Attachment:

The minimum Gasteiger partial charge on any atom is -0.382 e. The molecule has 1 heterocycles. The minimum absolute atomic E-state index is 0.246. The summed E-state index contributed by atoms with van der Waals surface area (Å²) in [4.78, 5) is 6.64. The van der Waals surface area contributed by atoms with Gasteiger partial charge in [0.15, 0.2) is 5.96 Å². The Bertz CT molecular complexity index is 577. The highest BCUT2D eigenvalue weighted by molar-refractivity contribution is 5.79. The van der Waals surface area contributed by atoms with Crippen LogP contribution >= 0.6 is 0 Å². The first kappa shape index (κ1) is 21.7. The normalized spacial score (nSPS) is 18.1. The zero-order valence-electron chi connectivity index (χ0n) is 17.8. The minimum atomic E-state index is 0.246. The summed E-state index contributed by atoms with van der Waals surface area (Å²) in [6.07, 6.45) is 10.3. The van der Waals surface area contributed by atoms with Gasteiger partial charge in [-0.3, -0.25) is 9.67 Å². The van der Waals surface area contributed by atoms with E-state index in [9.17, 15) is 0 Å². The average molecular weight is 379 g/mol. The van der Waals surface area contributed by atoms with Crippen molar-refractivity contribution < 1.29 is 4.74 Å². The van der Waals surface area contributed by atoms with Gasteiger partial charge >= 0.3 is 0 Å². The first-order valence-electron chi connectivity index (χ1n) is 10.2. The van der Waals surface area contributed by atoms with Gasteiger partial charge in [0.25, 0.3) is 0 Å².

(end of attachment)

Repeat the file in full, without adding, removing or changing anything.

The minimum Gasteiger partial charge on any atom is -0.382 e. The molecule has 1 heterocycles. The minimum absolute atomic E-state index is 0.246. The summed E-state index contributed by atoms with van der Waals surface area (Å²) in [4.78, 5) is 6.64. The van der Waals surface area contributed by atoms with Gasteiger partial charge in [0.15, 0.2) is 5.96 Å². The Bertz CT molecular complexity index is 577. The highest BCUT2D eigenvalue weighted by molar-refractivity contribution is 5.79. The van der Waals surface area contributed by atoms with Crippen LogP contribution >= 0.6 is 0 Å². The first kappa shape index (κ1) is 21.7. The normalized spacial score (nSPS) is 18.1. The zero-order valence-electron chi connectivity index (χ0n) is 17.8. The minimum atomic E-state index is 0.246. The summed E-state index contributed by atoms with van der Waals surface area (Å²) in [6.07, 6.45) is 10.3. The van der Waals surface area contributed by atoms with Gasteiger partial charge in [-0.3, -0.25) is 9.67 Å². The van der Waals surface area contributed by atoms with E-state index in [9.17, 15) is 0 Å². The average molecular weight is 379 g/mol. The van der Waals surface area contributed by atoms with Crippen molar-refractivity contribution < 1.29 is 4.74 Å². The van der Waals surface area contributed by atoms with Gasteiger partial charge >= 0.3 is 0 Å². The first-order valence-electron chi connectivity index (χ1n) is 10.2. The van der Waals surface area contributed by atoms with Gasteiger partial charge in [0.25, 0.3) is 0 Å².